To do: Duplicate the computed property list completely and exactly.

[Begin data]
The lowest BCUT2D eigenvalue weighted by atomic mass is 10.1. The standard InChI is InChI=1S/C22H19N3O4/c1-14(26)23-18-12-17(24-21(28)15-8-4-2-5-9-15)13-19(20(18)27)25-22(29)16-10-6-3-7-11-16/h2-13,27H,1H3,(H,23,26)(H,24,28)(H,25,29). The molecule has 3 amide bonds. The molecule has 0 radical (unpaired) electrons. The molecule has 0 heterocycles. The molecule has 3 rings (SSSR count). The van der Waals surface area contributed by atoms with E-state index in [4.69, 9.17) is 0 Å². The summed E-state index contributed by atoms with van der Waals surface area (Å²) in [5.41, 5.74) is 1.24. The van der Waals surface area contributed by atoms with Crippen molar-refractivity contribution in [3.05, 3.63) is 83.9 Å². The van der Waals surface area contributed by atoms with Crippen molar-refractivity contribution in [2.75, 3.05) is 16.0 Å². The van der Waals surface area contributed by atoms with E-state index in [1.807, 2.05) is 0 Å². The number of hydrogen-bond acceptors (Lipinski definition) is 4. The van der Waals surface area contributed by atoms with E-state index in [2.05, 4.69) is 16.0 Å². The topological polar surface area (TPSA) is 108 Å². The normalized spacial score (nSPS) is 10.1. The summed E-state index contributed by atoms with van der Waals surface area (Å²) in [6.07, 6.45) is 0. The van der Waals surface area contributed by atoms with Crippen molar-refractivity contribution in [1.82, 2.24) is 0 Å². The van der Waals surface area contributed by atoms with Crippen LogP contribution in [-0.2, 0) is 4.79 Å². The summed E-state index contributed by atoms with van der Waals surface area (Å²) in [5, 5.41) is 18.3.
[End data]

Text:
The lowest BCUT2D eigenvalue weighted by atomic mass is 10.1. The standard InChI is InChI=1S/C22H19N3O4/c1-14(26)23-18-12-17(24-21(28)15-8-4-2-5-9-15)13-19(20(18)27)25-22(29)16-10-6-3-7-11-16/h2-13,27H,1H3,(H,23,26)(H,24,28)(H,25,29). The molecule has 3 amide bonds. The molecule has 0 radical (unpaired) electrons. The molecule has 0 heterocycles. The molecule has 3 rings (SSSR count). The van der Waals surface area contributed by atoms with E-state index in [4.69, 9.17) is 0 Å². The summed E-state index contributed by atoms with van der Waals surface area (Å²) in [5.41, 5.74) is 1.24. The van der Waals surface area contributed by atoms with Crippen molar-refractivity contribution in [3.05, 3.63) is 83.9 Å². The van der Waals surface area contributed by atoms with Crippen molar-refractivity contribution in [2.75, 3.05) is 16.0 Å². The van der Waals surface area contributed by atoms with E-state index in [1.807, 2.05) is 0 Å². The number of hydrogen-bond acceptors (Lipinski definition) is 4. The van der Waals surface area contributed by atoms with E-state index in [2.05, 4.69) is 16.0 Å². The topological polar surface area (TPSA) is 108 Å². The normalized spacial score (nSPS) is 10.1. The summed E-state index contributed by atoms with van der Waals surface area (Å²) in [6.07, 6.45) is 0. The van der Waals surface area contributed by atoms with Crippen molar-refractivity contribution in [1.82, 2.24) is 0 Å². The van der Waals surface area contributed by atoms with Crippen LogP contribution in [-0.2, 0) is 4.79 Å². The summed E-state index contributed by atoms with van der Waals surface area (Å²) in [5, 5.41) is 18.3.